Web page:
Schumer, Feinstein, And Klobuchar Call For Sen. McConnell To Pull Vote On Nomination Of Cory Wilson To The Fifth Circuit; Dems Say Wilson’s Opposition To Protecting Voting Rights And Dismissal Of Voter Suppression Concerns Are DisqualifyingJune 22, 2020
In New Letter, Sens. Schumer, Feinstein, And Klobuchar Urge Leader McConnell Not To Advance Fifth Circuit Nominee Cory Wilson And Instead Work With Civil Rights Groups To Identify New Pick Committed To Protecting Voting Rights Of All Americans
Sens. Schumer, Feinstein, And Klobuchar Say Wilson Has Embraced Restrictive Voting Measures That Disproportionately Harm Minority Voters, Has Regularly Dismissed Legitimate Concerns From Voting Rights Groups, And Is Vocal Critic Of Voting Rights Act
Sens. Schumer, Feinstein, And Klobuchar To Leader McConnell: Stop Wilson Nomination, Work With Civil Rights Groups To Identify New Nominee Committed To Protecting Voting Rights Of All Americans
Washington, D.C. — Senate Democratic Leader Chuck Schumer (D-NY), Senate Committee on the Judiciary Ranking Member Dianne Feinstein (D-CA), and Senate Committee on Rules and Administration Ranking Member Amy Klobuchar (D-MN) today sent a letter to Senate Majority Leader Mitch McConnell (R-KY) requesting that the Republican Leader stop the nomination of Cory Wilson to the Fifth Circuit, and instead work with civil rights groups to identify a nominee who represents the Circuit’s diversity, and who is committed to protecting the voting rights of all Americans.
Senators Schumer, Feinstein, and Klobuchar emphasize that Judge Wilson’s history of supporting restrictive voting measures—including voter ID laws—that disproportionately harm minority voters, and criticism of the Voting Rights Act are disqualifying. Mr. Wilson has also shown a pattern of dismissing legitimate concerns from voting rights groups, and once referred to the concerns of African American citizens and community advocates regarding the effects of voter ID laws as “poppycock”.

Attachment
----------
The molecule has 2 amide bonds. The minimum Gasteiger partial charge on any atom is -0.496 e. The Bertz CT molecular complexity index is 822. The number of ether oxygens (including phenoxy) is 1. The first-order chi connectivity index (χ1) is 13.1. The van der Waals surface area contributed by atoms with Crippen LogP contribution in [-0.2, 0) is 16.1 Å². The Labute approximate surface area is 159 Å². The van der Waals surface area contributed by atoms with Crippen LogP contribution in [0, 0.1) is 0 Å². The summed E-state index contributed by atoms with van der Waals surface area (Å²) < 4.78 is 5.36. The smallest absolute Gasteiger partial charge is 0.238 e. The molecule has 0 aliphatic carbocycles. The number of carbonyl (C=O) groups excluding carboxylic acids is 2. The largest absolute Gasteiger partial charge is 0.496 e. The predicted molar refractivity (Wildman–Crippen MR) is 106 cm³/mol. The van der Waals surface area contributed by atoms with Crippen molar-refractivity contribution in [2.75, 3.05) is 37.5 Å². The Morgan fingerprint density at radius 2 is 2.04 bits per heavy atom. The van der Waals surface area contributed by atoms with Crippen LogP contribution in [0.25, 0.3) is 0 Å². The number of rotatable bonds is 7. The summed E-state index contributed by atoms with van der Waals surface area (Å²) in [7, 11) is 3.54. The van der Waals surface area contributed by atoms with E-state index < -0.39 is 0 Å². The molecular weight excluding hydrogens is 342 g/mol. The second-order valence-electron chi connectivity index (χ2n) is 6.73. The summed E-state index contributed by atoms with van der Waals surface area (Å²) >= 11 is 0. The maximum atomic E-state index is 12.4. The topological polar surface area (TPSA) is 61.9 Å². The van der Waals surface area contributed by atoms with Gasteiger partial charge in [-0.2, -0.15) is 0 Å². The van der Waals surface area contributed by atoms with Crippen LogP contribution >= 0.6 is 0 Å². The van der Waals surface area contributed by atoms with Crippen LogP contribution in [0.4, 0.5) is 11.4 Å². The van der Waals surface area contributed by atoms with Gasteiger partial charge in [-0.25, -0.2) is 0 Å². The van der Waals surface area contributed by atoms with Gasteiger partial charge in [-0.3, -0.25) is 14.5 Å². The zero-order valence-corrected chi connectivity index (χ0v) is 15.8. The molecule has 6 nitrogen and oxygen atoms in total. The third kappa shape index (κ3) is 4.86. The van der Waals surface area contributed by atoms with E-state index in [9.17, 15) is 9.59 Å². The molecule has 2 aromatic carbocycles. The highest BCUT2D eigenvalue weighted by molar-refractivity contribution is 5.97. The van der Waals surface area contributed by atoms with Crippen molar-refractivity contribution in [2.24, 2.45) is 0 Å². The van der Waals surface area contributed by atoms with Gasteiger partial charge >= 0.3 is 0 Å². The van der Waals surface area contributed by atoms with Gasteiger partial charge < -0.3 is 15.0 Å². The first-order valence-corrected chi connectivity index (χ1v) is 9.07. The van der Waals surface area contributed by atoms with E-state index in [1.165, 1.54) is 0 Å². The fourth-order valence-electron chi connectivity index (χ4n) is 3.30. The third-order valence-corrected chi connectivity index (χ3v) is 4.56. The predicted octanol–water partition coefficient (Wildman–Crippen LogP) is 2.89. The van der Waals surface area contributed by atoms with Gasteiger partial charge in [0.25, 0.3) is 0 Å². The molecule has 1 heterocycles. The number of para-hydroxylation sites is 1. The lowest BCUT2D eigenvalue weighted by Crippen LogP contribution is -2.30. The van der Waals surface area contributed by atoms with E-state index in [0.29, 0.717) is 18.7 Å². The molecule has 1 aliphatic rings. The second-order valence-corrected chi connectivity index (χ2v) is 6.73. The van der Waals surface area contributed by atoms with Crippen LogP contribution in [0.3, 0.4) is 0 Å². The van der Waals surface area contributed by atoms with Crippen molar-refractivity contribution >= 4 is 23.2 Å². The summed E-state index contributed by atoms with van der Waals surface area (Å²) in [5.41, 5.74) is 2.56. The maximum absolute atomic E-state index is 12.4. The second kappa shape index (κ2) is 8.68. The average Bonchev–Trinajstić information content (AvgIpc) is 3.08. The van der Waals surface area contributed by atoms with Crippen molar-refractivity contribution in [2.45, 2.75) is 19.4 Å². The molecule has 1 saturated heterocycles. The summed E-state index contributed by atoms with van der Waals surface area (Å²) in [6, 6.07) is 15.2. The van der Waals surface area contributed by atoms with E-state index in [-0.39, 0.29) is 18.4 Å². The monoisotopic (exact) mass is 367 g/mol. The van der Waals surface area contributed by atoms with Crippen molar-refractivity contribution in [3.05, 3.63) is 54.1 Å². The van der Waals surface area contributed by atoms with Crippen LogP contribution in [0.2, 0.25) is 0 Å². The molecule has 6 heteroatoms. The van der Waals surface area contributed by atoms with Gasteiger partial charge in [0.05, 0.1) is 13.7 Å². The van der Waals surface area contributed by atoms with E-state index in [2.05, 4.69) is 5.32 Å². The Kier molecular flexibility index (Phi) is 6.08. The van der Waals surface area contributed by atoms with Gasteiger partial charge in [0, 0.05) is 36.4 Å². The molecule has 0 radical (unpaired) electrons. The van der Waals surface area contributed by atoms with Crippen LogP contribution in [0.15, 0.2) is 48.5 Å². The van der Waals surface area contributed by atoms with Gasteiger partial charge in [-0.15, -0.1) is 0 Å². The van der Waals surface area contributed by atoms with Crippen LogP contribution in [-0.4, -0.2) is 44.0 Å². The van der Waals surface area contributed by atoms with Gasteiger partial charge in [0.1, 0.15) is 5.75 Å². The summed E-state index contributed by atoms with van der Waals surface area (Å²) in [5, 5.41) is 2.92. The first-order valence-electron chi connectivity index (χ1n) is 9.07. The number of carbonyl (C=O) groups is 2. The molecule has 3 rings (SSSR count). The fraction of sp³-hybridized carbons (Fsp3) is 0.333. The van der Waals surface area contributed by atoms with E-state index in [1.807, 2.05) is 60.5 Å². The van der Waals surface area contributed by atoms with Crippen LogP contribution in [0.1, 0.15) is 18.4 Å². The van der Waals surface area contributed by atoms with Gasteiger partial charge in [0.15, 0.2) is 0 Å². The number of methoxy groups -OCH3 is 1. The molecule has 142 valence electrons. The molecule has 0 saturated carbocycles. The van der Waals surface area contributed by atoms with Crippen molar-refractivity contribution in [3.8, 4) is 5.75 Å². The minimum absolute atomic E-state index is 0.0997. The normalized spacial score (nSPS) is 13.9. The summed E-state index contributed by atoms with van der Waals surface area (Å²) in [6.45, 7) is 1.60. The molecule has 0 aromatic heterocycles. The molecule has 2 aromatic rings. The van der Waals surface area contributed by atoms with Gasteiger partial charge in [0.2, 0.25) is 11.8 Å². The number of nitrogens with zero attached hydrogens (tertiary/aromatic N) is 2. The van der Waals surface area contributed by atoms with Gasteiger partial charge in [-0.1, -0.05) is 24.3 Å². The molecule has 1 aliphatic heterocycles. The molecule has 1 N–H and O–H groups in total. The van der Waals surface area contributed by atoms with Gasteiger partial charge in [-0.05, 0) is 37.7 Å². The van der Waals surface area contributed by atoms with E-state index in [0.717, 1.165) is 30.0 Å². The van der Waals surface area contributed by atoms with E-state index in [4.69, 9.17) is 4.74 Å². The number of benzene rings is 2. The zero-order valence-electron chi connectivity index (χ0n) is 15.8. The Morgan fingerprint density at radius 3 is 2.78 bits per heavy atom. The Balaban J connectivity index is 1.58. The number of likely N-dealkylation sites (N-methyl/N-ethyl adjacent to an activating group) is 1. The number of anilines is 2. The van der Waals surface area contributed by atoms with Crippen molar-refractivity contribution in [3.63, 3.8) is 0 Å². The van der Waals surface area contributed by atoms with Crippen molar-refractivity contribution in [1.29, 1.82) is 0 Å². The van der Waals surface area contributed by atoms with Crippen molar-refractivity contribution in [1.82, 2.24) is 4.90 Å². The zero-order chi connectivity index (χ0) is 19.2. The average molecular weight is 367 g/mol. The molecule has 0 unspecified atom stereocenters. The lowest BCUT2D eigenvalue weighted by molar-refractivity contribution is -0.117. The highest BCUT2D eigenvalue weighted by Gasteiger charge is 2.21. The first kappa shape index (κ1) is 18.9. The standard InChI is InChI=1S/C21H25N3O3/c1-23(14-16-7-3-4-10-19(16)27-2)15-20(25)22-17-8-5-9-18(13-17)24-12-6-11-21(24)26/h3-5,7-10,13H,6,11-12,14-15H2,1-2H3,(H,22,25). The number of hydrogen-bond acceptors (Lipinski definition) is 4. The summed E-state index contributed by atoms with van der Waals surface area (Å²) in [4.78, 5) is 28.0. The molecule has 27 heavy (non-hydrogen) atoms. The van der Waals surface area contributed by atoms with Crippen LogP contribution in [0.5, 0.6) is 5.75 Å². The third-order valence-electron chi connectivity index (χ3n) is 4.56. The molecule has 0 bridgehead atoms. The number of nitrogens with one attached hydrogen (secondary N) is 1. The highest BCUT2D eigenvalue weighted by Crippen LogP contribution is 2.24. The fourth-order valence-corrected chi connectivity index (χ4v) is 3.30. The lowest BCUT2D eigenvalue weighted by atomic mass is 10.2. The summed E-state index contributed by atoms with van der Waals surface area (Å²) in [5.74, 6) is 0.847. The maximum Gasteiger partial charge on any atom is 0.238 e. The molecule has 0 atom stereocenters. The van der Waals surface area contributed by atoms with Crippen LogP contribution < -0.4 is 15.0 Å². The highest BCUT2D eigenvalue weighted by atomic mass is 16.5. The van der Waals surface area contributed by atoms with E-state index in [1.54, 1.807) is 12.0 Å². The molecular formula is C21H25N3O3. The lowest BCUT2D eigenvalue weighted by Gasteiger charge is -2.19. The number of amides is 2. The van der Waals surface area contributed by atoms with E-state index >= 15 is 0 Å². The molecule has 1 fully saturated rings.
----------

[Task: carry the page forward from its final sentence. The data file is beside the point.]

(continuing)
As the country engages in a national conversation about combatting racial inequality, it is clear that the U.S. voting system is plagued by systemic racism. Confirming a nominee like Judge Wilson—who has regularly trivialized the fact that voting is not equally accessible to all—is wrong, and would further the perception that the country’s system of justice is broken. Senators Schumer, Feinstein, and Klobuchar therefore request that Leader McConnell work to select a more appropriate nominee who is committed to upholding the voting rights of all the Fifth Circuit’s citizens.
Senators Schumer, Feinstein, and Klobuchar’s letter to Leader McConnell can be found here and below:
Dear Leader McConnell:
We write to respectfully request that you decline to move forward with the nomination of Cory Wilson to the Fifth Circuit, and instead we urge you and the White House to work with civil rights groups to identify a nominee who represents the Circuit’s diversity, and who is committed to protecting the voting rights of all Americans.
Reports indicate that you intend to file cloture on Cory Wilson’s nomination to a Mississippi seat on the Fifth Circuit in the coming days. Judge Wilson has a long and troubling record on voting rights, and moving forward with his nomination at a time when hundreds of thousands Americans are protesting against systemic inequality, including inequality in our voting system, is wrong.